Finally, because fish are often at the top of the food chain in streams and rivers, they are a good “indicator” species for understanding the overall health of the freshwater ecosystem in which they live. So it’s important to pay attention to them.
WHAT’S THE FOCUS OF YOUR CURRENT RESEARCH?
One of the projects I’m working on right now is a study of how fish respond to changes in their environment.
We humans put a lot of pressure on our natural ecosystems, and consequently we put a good deal of stress on fish populations. My study is focused on sub-lethal responses to such stress. Even though fish may not always die in response to environmental changes, their bodies respond in ways that may not be immediately visible but are extremely important to their survival. And their survival is important to our survival.
In this study, we are looking at environmental changes that may affect their overall health, susceptibility to disease or predation—even their reproductive rates.
EXACTLY WHAT KIND OF ENVIRONMENTAL CHANGES MIGHT AFFECT FRESHWATER FISH POPULATIONS?
Changes can range from man-made to natural stressors, which means that all sorts of things could be factors that adversely impact freshwater fish populations.
While certainly not a comprehensive list, potential stressors might include: the building or removal of a dams, certain methods of fishing, contaminants in our streams and rivers, the introduction of non-native or farm-raised fish species. Changes to the land use and vegetation surrounding a stream or river, such as deforestation, can also have a negative effect on fish.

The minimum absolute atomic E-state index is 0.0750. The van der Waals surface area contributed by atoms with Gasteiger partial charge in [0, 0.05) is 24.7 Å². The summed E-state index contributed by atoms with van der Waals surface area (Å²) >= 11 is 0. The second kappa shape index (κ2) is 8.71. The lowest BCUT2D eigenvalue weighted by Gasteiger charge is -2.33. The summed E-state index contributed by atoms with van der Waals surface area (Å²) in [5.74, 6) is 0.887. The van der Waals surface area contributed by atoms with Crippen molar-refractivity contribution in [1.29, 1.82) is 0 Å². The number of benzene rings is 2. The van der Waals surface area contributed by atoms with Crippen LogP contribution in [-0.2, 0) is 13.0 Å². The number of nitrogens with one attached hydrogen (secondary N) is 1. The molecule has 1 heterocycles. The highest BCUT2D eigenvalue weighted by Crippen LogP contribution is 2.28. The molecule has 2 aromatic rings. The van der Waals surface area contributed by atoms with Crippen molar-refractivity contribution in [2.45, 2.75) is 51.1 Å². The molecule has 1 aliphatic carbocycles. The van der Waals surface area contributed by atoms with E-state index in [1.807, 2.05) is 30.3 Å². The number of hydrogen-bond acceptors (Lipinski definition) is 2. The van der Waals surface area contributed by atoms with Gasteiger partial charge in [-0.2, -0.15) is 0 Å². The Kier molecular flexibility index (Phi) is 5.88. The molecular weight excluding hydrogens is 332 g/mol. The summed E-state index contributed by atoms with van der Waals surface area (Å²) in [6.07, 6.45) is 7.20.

We are trying to understand how each of these things impacts specific fish populations so that we can make the kind of informed decisions that will preserve fish diversity and protect the ecosystem.
WHY DID YOU LEAVE THE UNIVERSITY OF WASHINGTON IN SEATTLE TO WORK FOR THE STROUD WATER RESEARCH CENTER?
The reputation of the Stroud Water Research Center among its scientific peers was a huge draw. It's exciting to be part of such a great team.
Being able to work under the same roof with an interdisciplinary group of scientists is a unique opportunity that will both make my research better and allow me to add a dimension that will enhance the work of my colleagues.
And because the Center does work all over the world, I can expand my research beyond fish native to temperate rivers and streams to tropical freshwater species as well.
For more information on Willy Eldridge and his research, go to:
To read coverage of Eldridge and the launching of the Fish Molecular
Ecology Department at Stroud Water Research Center, go to:
Candidates interested in joining the Fish Molecular Ecology Department are
encouraged to review the Research Technician job description and required qualifications at:
To learn more about the School of Aquatic & Fisheries Sciences at the University of Washington, go to:
To learn more about the Northwest Indian Fisheries Commission, go to: http://www.nwifc.org/enhance/genetics.asp